There are two tools to help you assess avalanche danger:
- New Zealand Avalanche Advisory (NZAA) - based on the stability of snow and changes with the weather.
- Avalanche Terrain Exposure scale system (ATES) - based on terrain and does not change with the weather.
Anytime that snow and steep slopes are combined there is potential for an avalanche.
New Zealand Avalanche Advisory (NZAA)
There is no avalanche advisory for the St James Conservation Area.
We recommend you check the mountain weather forecast as part of your trip planning.
Avalanche Terrain Exposure Scale (ATES)
The Avalance Terrain Exposure Scale (ATES) rates avalanche terrain based on the angle and shape of the ground or the number of established avalanche paths.
How ATES applies in St James Conservation Area
The majority of the area is challenging avalanche terrain while seasonal snow is present. There are some significant areas of complex terrain.
St James Walkway
Parts of the St James Walkway are complex avalanche terrain. All avalanche paths on the walkway are marked.
You should not stop in the marked places. Avalanches are most likely to happen during periods of heavy rain or snow, and for 24 hours after the end of a storm. Special care
should be taken if crossing old avalanche debris. Do not stop to play in the snow.
There are two small avalanche paths that cross the Maling Pass 4WD road on the west side of the pass. If there is more than one metre of snow on the road they may pose
All other avalanche paths in the St James Conservation Area are unmarked.
ATES ratings in St James Conservation Area
- St James Walkway Christopher Hut to Boyle road end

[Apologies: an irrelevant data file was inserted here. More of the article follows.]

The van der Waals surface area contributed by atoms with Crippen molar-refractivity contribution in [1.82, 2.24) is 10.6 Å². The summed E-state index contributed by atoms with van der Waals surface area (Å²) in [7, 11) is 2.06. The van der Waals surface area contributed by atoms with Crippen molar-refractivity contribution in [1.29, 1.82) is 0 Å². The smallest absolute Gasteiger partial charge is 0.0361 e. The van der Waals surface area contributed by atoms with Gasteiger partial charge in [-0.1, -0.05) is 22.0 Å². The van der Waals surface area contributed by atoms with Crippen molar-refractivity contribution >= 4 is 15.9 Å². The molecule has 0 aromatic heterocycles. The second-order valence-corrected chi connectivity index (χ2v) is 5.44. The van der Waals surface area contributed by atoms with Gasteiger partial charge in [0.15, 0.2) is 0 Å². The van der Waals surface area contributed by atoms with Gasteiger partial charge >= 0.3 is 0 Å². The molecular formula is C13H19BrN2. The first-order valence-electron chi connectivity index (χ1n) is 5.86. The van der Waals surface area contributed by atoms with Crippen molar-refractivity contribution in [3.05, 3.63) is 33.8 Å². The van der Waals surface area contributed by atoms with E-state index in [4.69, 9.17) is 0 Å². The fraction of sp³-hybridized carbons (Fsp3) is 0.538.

- Waiau valley floor up to Caroline Biv
- Maling Pass to Lake Guyon via the cycle trail
- Stanley River Route
- Edwards valley track and Peters valley
- St James Walkway - Christopher Hut to Ada Pass
- Fowlers Pass Track
- St James Range south of Maling Pass
- Libretto Range
- Opera Range
- St James Walkway - Lewis Pass to Ada Pass
- Waiau valley above Caroline Biv
- St James Range north of Maling Pass
- Crimea Range
- Spenser Mountains
The avalanche season can extend from May into November. Most avalanches occur during winter storms, or in spring/early summer when warmer temperatures or rain make the snow unstable. Even if you cannot see snow from the track there may be enough snow in upper slopes to form an avalanche that could reach the track.
Avalanches can also occur outside of these times on some of the higher mountains in the area. During winter and spring, avalanches can reach a number of tracks and roads.
Be avalanche aware!
If you are going into places avalanches could occur, make sure you:
- have checked the ATES class for where you want to go and the NZAA for the avalanche rating
- have the skills for the ATES class you are going into
- take an avalanche transceiver, a snow shovel and a probe. Know how to use these tools.